With social distancing rules during the coronavirus pandemic eased across the nation, the top baseball league here will reopen stadium gates on Tuesday.
The Korea Baseball Organization (KBO) made the announcement on Sunday, hours after the government decided to lower the level of social distancing restrictions from Level 2 to Level 1, the lowest in the three-tier system.
The government said teams could admit crowds of up to 30 percent of their stadium capacity. But to maintain sufficient distancing between fans and ensure safe viewing environments, KBO teams will keep their cap on about 20 percent.
During a small window in early August, before the social distancing scheme was raised to Level 2, KBO teams had also admitted fans at about 20 percent capacity of their ballparks.
Tickets will go on sale Monday, the designated offday in the KBO, and they may only be purchased online with credit cards. This is to prevent any crowds forming at box offices and to facilitate contact tracing in case of COVID-19 infections among fans.
The league said the same set of rules will apply to visiting fans, including mandatory mask-wearing and temperature checks at entrances. Fans will not be allowed to consume any food in their seats -- they must use concessions areas -- and vocal cheering and singing will be banned.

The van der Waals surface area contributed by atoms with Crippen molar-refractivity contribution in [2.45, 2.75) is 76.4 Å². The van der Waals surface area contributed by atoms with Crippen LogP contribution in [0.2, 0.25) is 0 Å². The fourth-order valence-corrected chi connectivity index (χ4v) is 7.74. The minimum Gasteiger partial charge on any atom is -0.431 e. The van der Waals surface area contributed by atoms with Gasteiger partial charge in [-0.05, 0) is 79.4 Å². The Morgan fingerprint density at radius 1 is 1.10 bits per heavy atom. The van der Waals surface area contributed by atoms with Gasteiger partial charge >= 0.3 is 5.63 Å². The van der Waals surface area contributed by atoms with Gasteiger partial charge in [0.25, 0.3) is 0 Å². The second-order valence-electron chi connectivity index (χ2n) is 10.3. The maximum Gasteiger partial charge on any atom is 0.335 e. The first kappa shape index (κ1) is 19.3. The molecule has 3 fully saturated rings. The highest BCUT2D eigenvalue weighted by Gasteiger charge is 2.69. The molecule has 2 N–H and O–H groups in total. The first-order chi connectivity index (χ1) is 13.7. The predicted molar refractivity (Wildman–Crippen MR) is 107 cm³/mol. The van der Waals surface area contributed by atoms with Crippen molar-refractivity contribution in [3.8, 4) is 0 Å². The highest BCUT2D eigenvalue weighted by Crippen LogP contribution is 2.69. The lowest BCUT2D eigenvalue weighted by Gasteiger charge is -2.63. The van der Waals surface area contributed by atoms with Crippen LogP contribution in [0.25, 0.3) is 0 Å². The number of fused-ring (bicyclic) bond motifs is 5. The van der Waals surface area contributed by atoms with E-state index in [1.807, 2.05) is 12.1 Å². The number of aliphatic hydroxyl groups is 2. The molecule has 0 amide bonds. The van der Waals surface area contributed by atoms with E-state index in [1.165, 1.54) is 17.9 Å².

However small the size of the crowd may be, having any fans back in the stands should be a welcome sight for KBO clubs in their final stretch of the season. The regular season is scheduled to wrap up on Oct. 30, with the postseason to follow in the beginning of November.
This file photo from Aug. 23, 2020, shows a K League 1 match between Jeonbuk Hyundai Motors and Sangju Sangmu being played without fans at Jeonju World Cup Stadium in Jeonju, 240 kilometers south of Seoul. (Yonhap)
The Korea Professional Football League (K League), whose seasons in the two divisions of men's football are also in the stretch drive, said they are also ready to welcome back fans.
The top-flight K League 1 is in the midst of an international break and will return to action on Friday. The league office said it will likely stick to about 25 percent of the stadium capacity, the same level as August.
The Korean Basketball League (KBL) and the Women's Korean Basketball League (WKBL) opened their 2020-2021 seasons on Friday and Saturday, respectively, without fans. The KBL will meet with marketing representatives from its 10 teams to discuss the size of the crowd to be admitted to arenas, and then determine when those doors will open.
The WKBL said it expects to be able to start accepting fans two weeks later.
The new pro volleyball season will begin on this coming Saturday, and the Korea Volleyball Federation said the early matches will be played without fans, as planned. (Yonhap)